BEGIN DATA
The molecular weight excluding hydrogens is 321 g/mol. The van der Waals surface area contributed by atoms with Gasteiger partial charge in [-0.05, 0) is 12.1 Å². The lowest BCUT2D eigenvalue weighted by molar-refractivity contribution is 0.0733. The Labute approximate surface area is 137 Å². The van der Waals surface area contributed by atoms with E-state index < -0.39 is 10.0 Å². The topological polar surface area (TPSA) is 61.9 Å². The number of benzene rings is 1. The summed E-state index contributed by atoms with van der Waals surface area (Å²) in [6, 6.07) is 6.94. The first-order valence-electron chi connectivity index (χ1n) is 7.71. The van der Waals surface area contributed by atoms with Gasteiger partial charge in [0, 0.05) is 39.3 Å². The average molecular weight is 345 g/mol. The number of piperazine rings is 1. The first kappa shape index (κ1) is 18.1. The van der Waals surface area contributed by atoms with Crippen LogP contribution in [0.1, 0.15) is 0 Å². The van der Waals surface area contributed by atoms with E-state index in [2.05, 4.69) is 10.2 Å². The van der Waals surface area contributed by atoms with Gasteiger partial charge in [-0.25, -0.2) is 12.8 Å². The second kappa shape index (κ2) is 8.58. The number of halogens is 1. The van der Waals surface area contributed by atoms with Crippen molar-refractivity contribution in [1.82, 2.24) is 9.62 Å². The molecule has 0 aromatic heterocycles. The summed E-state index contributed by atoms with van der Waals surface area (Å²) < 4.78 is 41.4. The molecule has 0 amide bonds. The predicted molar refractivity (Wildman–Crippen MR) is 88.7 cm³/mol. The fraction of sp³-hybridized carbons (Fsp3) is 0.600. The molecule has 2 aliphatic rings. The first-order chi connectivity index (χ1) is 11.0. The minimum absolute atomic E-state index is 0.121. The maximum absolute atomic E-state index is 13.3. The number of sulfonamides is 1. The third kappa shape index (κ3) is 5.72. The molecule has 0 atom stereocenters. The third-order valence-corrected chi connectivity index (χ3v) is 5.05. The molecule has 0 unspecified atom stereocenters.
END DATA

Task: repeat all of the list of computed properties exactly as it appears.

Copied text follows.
The molecular weight excluding hydrogens is 321 g/mol. The van der Waals surface area contributed by atoms with Gasteiger partial charge in [-0.05, 0) is 12.1 Å². The lowest BCUT2D eigenvalue weighted by molar-refractivity contribution is 0.0733. The Labute approximate surface area is 137 Å². The van der Waals surface area contributed by atoms with E-state index < -0.39 is 10.0 Å². The topological polar surface area (TPSA) is 61.9 Å². The number of benzene rings is 1. The summed E-state index contributed by atoms with van der Waals surface area (Å²) in [6, 6.07) is 6.94. The first-order valence-electron chi connectivity index (χ1n) is 7.71. The van der Waals surface area contributed by atoms with Gasteiger partial charge in [0, 0.05) is 39.3 Å². The average molecular weight is 345 g/mol. The number of piperazine rings is 1. The first kappa shape index (κ1) is 18.1. The van der Waals surface area contributed by atoms with Crippen LogP contribution in [0.1, 0.15) is 0 Å². The van der Waals surface area contributed by atoms with E-state index in [2.05, 4.69) is 10.2 Å². The van der Waals surface area contributed by atoms with Gasteiger partial charge in [-0.25, -0.2) is 12.8 Å². The second kappa shape index (κ2) is 8.58. The number of halogens is 1. The van der Waals surface area contributed by atoms with Crippen molar-refractivity contribution in [1.82, 2.24) is 9.62 Å². The molecule has 0 aromatic heterocycles. The summed E-state index contributed by atoms with van der Waals surface area (Å²) < 4.78 is 41.4. The molecule has 0 amide bonds. The predicted molar refractivity (Wildman–Crippen MR) is 88.7 cm³/mol. The fraction of sp³-hybridized carbons (Fsp3) is 0.600. The molecule has 2 aliphatic rings. The first-order chi connectivity index (χ1) is 11.0. The minimum absolute atomic E-state index is 0.121. The maximum absolute atomic E-state index is 13.3. The number of sulfonamides is 1. The third kappa shape index (κ3) is 5.72. The molecule has 0 atom stereocenters. The third-order valence-corrected chi connectivity index (χ3v) is 5.05. The molecule has 0 unspecified atom stereocenters.